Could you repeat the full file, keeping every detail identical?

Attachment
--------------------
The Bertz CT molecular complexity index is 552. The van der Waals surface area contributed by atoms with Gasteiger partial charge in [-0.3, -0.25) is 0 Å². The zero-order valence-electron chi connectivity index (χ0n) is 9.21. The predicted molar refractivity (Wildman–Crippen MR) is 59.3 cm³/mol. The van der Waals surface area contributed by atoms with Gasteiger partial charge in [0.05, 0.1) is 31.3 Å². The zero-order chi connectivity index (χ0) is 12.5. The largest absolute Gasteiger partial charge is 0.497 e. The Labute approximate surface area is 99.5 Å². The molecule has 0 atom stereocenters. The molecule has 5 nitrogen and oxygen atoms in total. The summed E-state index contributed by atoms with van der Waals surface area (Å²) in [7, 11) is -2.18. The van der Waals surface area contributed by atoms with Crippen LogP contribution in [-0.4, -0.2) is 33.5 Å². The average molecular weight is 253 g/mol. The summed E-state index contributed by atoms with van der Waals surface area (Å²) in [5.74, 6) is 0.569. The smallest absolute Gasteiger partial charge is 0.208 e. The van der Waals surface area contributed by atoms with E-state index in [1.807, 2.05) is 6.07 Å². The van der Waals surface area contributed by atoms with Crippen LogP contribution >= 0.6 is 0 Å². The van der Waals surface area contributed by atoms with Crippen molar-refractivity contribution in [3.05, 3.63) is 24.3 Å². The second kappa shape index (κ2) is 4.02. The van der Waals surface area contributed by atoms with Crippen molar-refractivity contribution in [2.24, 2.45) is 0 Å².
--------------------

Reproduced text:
The Bertz CT molecular complexity index is 552. The van der Waals surface area contributed by atoms with Gasteiger partial charge in [-0.3, -0.25) is 0 Å². The zero-order valence-electron chi connectivity index (χ0n) is 9.21. The predicted molar refractivity (Wildman–Crippen MR) is 59.3 cm³/mol. The van der Waals surface area contributed by atoms with Gasteiger partial charge in [0.05, 0.1) is 31.3 Å². The zero-order chi connectivity index (χ0) is 12.5. The largest absolute Gasteiger partial charge is 0.497 e. The Labute approximate surface area is 99.5 Å². The molecule has 0 atom stereocenters. The molecule has 5 nitrogen and oxygen atoms in total. The summed E-state index contributed by atoms with van der Waals surface area (Å²) in [7, 11) is -2.18. The van der Waals surface area contributed by atoms with Crippen LogP contribution in [-0.4, -0.2) is 33.5 Å². The average molecular weight is 253 g/mol. The summed E-state index contributed by atoms with van der Waals surface area (Å²) in [5.74, 6) is 0.569. The smallest absolute Gasteiger partial charge is 0.208 e. The van der Waals surface area contributed by atoms with E-state index in [1.807, 2.05) is 6.07 Å². The van der Waals surface area contributed by atoms with Crippen LogP contribution >= 0.6 is 0 Å². The van der Waals surface area contributed by atoms with Crippen molar-refractivity contribution in [3.05, 3.63) is 24.3 Å². The second kappa shape index (κ2) is 4.02. The van der Waals surface area contributed by atoms with Crippen molar-refractivity contribution in [2.24, 2.45) is 0 Å².